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Frontline workers at Apotex line up to get their COVID-19 vaccinations through a mobile vaccination clinic set up by Humber River Hospital during the COVID-19 pandemic in Toronto on April 9, 2021.Nathan Denette/The Canadian Press

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Mind the gap

Re Provinces Struggle To Shift Vaccinations Into High Gear (April 7): We are vaccinated Canadian snowbirds whose recent experience is instructive.

My husband’s vaccination came from a pop-up centre run by the Federal Emergency Management Agency and the National Guard. It was impressive: no appointment necessary at a large racetrack set up for logistics excellence. From the time we got off the highway to being vaccinated, it was a smooth two hours.

Every aspect was organized, from clean restrooms and golf carts for the immobile to four massive tents for registration and vaccination. There was a choice of Pfizer or Johnson & Johnson. Personnel were unfailingly professional and courteous. This was America at its finest.

Meanwhile, roughly two-thirds of available vaccines in Canada have been administered. Why isn’t this much higher, notably in major cities where the Canadian Armed Forces could be deployed?

Patricia (Trish) Langmuir Taylor Tampa, Fla.

Re It’s Time For Trudeau To Reopen The Border (April 5): I am confused as to the efficacy of the quarantine requirements for travellers arriving to Canada: They are required to isolate for 14 days, take two COVID-19 tests administered by an online nurse and mail results in a government-supplied package via courier. Daily phone and online assessments are sent, and both federal and provincial inspectors can visit the place of quarantine.

Meanwhile, transport and essential workers who enter Canada are not obliged to undergo the same scrutiny. As we are aware, this virus does not discriminate; these travellers seem just as likely to cause infection, thereby negating the massive expense of monitoring ordinary citizens.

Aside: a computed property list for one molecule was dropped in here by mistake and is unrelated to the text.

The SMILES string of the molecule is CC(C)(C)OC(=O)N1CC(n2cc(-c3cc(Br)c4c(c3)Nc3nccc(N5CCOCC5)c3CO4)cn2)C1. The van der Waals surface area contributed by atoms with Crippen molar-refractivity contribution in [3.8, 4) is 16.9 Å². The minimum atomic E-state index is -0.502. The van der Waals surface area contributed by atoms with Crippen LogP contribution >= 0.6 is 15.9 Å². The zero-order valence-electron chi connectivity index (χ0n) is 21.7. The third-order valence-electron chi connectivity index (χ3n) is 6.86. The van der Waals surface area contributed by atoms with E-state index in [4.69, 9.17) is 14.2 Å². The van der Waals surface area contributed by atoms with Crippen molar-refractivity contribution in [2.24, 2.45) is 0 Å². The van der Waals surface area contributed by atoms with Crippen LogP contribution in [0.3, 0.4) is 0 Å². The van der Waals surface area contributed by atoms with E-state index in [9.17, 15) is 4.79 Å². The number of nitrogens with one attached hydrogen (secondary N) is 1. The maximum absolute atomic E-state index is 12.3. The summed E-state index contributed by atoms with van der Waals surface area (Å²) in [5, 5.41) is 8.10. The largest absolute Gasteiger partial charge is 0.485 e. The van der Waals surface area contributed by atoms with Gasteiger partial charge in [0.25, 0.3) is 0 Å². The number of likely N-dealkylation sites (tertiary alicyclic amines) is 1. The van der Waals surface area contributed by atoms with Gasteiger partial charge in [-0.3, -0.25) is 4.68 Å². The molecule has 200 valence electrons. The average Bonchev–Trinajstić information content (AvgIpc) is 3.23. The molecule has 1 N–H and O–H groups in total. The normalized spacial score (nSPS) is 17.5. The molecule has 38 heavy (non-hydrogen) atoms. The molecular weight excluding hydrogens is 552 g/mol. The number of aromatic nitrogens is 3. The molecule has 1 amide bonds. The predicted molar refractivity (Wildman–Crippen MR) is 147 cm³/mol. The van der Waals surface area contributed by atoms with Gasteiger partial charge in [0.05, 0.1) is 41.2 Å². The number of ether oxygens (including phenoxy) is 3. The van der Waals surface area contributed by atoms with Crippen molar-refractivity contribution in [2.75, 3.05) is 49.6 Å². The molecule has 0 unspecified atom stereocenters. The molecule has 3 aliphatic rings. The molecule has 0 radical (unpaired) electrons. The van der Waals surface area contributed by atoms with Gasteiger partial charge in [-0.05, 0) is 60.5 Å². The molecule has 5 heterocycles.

Miranda Plunkett Saint Andrews, N.B.

Try again

Re Netanyahu Tasked With Forming Government From Splintered Parliament (April 7): For those who are proponents of proportional representation, I suggest taking a close look at the mess Israel finds itself in. The President has turned to Prime Minister Benjamin Netanyahu, who will attempt yet again to cobble a coalition from 13 parties after the fourth election in two years.

While first-past-the-post is not ideal, it at least enables a government to govern.

John Campbell Toronto

Danger zone

Re Delta In Danger: Time Is Running Out For Vancouver’s Ecological Wonderland (Opinion, April 3): Contributor Margaret Munro writes that “wildlife photographers who think a camera gives them licence to go anywhere have long been a problem.” I believe most nature and wildlife photographers are very concerned about the wildlife and areas they photograph, and actively support conservation efforts.

Yes, there will always be some who don’t follow the rules, just as there are dog walkers who let dogs off leash and drivers who run red lights. But individuals who enjoy nature and ecotourism should be seen as part of the solution, not the problem, in conserving natural areas.

I believe the issues that arise when people who want to enjoy nature are compressed into paltry open areas are merely a symptom of the real problem: unbridled development.

Evan Guengerich Victoria

Something fishy

Re Troubled Waters (Opinion, April 3): The extinction of wild salmon would be an unfathomable cost.

Anyone reading this devastating, downright frightening article should not ever buy or consume farmed fish, at home or in a restaurant. It’s for our health as well as that of wild salmon and the oceans of the world. Just boycott this industry until they move their fish farms to land containment. The ocean is being systematically destroyed by this practice and it should end.

Marianne Freeman Vancouver

If one purchases a tin of salmon these days, at least here in British Columbia, the fine print on the label will likely read: “Product of U.S.A.” The B.C. salmon fishery seems all but destroyed, and the problem is open-water fish farms spreading disease and decimating wild stock.

Now, in response to a First Nations’ “principled occupation” followed by a year of negotiations, Fisheries and Oceans Canada is finally taking action. Three prominent fish-farming companies are challenging its decision in court, but if a precedent set by Norway in a similar case is any indication, they won’t succeed.

First Nations often identify as custodians and protectors of the natural world. In this case they have come through with flying pink-red colours. Through their efforts, we may see again: “Product of Canada.”